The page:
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There's An App For That

September 22nd, 2020

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President Trump's war on Tik-Tok, the Chinese video-sharing app that's loaded with more spyware than James Bond's latest car, illustrates just how ubiquitous those programs have become in our lives. Apple offers 2.2 million apps in their iStore. Apps help you do everything, from setting an alarm to wake you up in the morning to generating white noise to help you fall asleep at night. In between, you can use your phone to manage your money, order up dinner, buy movie tickets, track your workout, and watch Monday Night Football.

Of course, all work and no play makes Jack a dull boy. So clever developers have also loaded up the iStore with apps like Harmonica (pop your iPhone in your mouth and blow like Dylan), Sausage Legend (combat to the death, except with sausages), and Yo (text "yo" to anyone on your contact list). Frankly, we're a bit surprised no one from the MacArthur Foundation has called those developers with their genius grants.

Naturally, there are apps to help with taxes. TurboTax and H&R Block let you file the simplest returns right from your phone. The IRS has an app that lets you request records, check your refund, and follow the service on social media. And some apps even help you pay less — which brings us to this week's story about an app called Monaeo.

People who pay a lot of tax often have more than one home. What happens if one is in a high-tax state like New York or California, and the other is someplace with no income tax like Florida or Nevada? If you spend too much time in the high-tax state, you can wind up owing tax there — even if your primary residence, your drivers' license, and your voter registration are all somewhere else.

Enter the world of tax-residency audits. Imagine sitting down with a state tax auditor and scrambling to produce calendar records, plane tickets, and folders full of receipts to prove where you were! You might agree to pay the tax just to end the torture.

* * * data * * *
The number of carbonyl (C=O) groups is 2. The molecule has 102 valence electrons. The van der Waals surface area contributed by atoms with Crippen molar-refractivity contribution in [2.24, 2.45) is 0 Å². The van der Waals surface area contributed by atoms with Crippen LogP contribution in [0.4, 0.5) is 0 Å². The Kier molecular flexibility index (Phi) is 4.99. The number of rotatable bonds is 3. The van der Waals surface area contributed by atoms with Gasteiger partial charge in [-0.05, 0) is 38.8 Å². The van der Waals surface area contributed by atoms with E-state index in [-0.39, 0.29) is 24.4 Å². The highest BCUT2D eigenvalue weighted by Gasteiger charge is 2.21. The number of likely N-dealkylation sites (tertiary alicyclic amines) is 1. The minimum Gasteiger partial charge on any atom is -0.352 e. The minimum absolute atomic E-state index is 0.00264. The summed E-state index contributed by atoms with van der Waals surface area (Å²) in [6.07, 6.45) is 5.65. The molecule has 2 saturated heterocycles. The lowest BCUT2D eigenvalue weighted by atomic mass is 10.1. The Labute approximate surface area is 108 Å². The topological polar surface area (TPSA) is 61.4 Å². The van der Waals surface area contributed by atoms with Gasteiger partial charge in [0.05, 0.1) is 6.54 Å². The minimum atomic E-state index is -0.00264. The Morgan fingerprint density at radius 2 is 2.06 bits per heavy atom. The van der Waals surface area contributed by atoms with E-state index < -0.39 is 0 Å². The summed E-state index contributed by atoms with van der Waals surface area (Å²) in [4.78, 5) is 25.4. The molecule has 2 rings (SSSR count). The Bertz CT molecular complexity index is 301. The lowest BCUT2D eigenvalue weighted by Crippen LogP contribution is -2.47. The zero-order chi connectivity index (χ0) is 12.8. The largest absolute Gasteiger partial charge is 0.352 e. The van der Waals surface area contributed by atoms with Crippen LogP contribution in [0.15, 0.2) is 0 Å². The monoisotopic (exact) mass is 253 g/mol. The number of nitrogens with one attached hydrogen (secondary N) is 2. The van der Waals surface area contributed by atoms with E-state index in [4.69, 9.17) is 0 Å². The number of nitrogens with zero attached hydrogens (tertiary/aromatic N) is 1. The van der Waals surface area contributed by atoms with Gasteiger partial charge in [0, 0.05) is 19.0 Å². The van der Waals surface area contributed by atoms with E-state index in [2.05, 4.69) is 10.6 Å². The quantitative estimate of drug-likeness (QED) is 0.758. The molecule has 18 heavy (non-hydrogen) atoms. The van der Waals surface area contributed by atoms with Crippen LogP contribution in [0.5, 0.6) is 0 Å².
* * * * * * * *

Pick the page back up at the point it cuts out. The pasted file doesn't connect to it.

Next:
That's where Monaeo comes in. For just $79/month, Monaeo automatically logs your phone's physical location and records your city, state, and country. (It won't log street addresses, which should reassure users who sometimes misbehave while they're paying less.) You can share access with your accountant, lawyer, or personal assistant. You can generate reports for years at a time. You can set up alerts to warn you when you're approaching your limit in any particular place. You can even pull in supporting data from EZ-Pass toll records or office building keycard swipes.

State tax audits can have pricey consequences. Actor Tom Hanks lives in LA's chic Pacific Palisades, but also has a pied-a-terre in New York. The National Enquirer reported in 2013 that he walked the plank early on the New York Film Festival premiere of Captain Phillips to avoid wasting one of his 183 allowable "New York days." (If you can't trust the National Enquirer to deliver hard-hitting tax coverage, who can you?) In another case, the New York Division of Tax Appeals ruled that when Match.com's new CEO took his rescue dog with him to Dallas, it meant the move was official.

We understand that when it comes to helping you save taxes, help comes from all directions — and we welcome it with all. So next time you glance down at your phone — which most Americans do every 12 minutes — remember we're here working on your behalf. Text us with your questions, and enjoy the savings!


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